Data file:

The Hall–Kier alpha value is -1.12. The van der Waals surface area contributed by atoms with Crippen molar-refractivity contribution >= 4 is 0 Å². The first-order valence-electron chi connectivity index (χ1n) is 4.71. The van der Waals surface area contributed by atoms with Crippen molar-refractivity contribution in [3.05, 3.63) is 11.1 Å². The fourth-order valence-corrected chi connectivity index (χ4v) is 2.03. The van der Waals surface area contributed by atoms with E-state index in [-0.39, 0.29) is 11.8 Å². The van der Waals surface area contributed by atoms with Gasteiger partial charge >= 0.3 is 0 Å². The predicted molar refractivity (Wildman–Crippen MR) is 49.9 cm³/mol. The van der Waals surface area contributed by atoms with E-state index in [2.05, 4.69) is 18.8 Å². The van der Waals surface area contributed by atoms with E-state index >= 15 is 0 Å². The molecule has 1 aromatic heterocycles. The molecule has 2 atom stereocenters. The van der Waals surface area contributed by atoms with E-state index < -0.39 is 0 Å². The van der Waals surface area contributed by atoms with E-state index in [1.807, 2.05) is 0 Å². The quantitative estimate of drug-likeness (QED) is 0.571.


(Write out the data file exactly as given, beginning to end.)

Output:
The Hall–Kier alpha value is -1.12. The van der Waals surface area contributed by atoms with Crippen molar-refractivity contribution >= 4 is 0 Å². The first-order valence-electron chi connectivity index (χ1n) is 4.71. The van der Waals surface area contributed by atoms with Crippen molar-refractivity contribution in [3.05, 3.63) is 11.1 Å². The fourth-order valence-corrected chi connectivity index (χ4v) is 2.03. The van der Waals surface area contributed by atoms with E-state index in [-0.39, 0.29) is 11.8 Å². The van der Waals surface area contributed by atoms with Gasteiger partial charge >= 0.3 is 0 Å². The predicted molar refractivity (Wildman–Crippen MR) is 49.9 cm³/mol. The van der Waals surface area contributed by atoms with E-state index in [2.05, 4.69) is 18.8 Å². The van der Waals surface area contributed by atoms with E-state index >= 15 is 0 Å². The molecule has 1 aromatic heterocycles. The molecule has 2 atom stereocenters. The van der Waals surface area contributed by atoms with E-state index < -0.39 is 0 Å². The van der Waals surface area contributed by atoms with E-state index in [1.807, 2.05) is 0 Å². The quantitative estimate of drug-likeness (QED) is 0.571.